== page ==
Parents of kids with type 1 diabetes have found lots of great uses for arts and crafts time, from waiting out high blood sugars to upcycling old test strip containers and insulin vials. Another major benefit can be helping children express emotions about diabetes. Says art therapist Lee Ann Thill, M.A., working creatively on a diabetes-related project can help kids develop positive feelings about their condition, safely explore negative thoughts and feelings associated with it and foster problem-solving skills that can be applied in day-to-day situations. That’s why she founded Diabetes Art Day, held each year on the first Monday in February. But you don’t have to wait for a special occasion: Here are three thought-provoking projects Thill recommends doing with your child to spark dialogue and discussion, plus a bonus project from Lilly Diabetes’ Camps in Color activity book.
Project 1: Diabetes Robot (or Creature)
Goal: Through metaphor and storytelling, express diabetes-related feelings and experiences. Develop positive association with diabetes supplies.
What you’ll need:
Discarded diabetes supplies (such as boxes, bottles, expired test strips, tubing, and/or wrappers)
Assorted craft supplies (yarn, felt, sequins, craft stick, pipe cleaners, and/or colored/patterned duct tape)
Glue, masking tape, or a hot glue gun
This is an open-ended project that encourages creative thinking and problem-solving through play. Suggest creating a robot or creature with your child using saved diabetes trash and craft supplies. Parents should assume the role of assistant, allowing the child to direct the project. This might include holding components in place until they’re secure, cutting, handling the hot glue gun, or getting pieces of tape off the roll and ready to apply. Limit the creative input you give unless your child asks for it or shows signs of frustration. Offer suggestions in a way that presents the idea as a choice, such as: “What do you think about trying…?” or “Maybe [fill in the blank] will work.”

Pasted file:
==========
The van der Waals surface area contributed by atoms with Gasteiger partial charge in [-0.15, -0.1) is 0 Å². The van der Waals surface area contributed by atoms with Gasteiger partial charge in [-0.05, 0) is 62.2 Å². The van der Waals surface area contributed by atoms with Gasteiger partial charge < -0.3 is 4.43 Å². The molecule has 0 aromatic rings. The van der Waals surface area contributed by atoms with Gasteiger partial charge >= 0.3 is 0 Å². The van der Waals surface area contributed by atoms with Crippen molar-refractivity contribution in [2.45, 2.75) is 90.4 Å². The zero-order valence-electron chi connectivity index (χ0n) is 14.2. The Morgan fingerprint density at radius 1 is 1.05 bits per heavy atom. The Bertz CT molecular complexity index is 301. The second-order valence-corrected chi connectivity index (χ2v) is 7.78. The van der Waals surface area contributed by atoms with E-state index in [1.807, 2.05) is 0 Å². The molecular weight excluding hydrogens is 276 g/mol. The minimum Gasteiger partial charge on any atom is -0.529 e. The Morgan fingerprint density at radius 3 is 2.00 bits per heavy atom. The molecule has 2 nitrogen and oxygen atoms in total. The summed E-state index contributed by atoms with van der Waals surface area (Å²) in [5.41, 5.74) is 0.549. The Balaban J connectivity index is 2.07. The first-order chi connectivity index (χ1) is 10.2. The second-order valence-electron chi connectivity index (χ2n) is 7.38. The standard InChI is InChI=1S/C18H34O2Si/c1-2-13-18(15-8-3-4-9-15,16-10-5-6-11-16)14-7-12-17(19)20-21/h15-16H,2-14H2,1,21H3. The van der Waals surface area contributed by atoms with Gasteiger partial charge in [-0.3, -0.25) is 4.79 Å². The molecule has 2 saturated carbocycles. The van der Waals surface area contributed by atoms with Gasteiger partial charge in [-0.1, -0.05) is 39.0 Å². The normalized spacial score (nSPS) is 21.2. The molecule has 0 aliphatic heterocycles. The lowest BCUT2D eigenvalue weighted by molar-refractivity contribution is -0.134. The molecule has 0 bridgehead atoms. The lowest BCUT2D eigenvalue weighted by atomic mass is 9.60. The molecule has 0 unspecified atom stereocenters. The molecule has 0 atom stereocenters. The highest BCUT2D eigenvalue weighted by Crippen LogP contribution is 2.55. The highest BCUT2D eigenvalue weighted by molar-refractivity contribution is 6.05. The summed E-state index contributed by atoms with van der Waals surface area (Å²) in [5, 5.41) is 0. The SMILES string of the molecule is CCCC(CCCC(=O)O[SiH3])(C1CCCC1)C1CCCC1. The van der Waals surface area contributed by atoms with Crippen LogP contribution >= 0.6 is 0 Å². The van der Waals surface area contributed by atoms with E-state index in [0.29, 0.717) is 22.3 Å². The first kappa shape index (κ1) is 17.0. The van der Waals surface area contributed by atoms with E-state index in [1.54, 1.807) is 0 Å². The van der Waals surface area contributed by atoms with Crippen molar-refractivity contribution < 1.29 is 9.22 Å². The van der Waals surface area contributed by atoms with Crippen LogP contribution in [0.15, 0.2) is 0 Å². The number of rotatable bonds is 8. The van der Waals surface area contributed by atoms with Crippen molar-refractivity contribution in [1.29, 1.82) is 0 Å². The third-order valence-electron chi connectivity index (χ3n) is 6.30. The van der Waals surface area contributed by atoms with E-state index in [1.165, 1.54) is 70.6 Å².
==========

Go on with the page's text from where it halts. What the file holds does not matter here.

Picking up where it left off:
Once the art project is complete, suggest giving the robot or creature a name and a back story. Allow the child to develop a narrative about it, which can include telling or writing a story.
Project 2: Diabetes Superhero Comic Book
Through metaphor and storytelling, express diabetes-related feelings and experiences.
What you’ll need:
Drawing supplies (markers, colored pencils, crayons)
Before beginning this project, create a comic panel template on white paper. You can do this on the computer so copies can easily be made, or you can draw it manually with a ruler and thin black marker. With the paper lying horizontally, create two rows of three boxes. Each box will contain a scene. Some children might need multiple pages; some might want to also create a cover for their comic book. Allow your child to use his or her imagination to develop a narrative about the superhero. In addition to making a comic book, the child might also want to write or tell stories.
Encourage the child to imagine what a diabetes superhero would look like and what kind of costume the superhero would wear. What would the superhero’s name be? What powers does the superhero have? What is the superhero’s secret identity? Encourage your child to create a visual story about the character. Focus any questions or discussion on the character itself.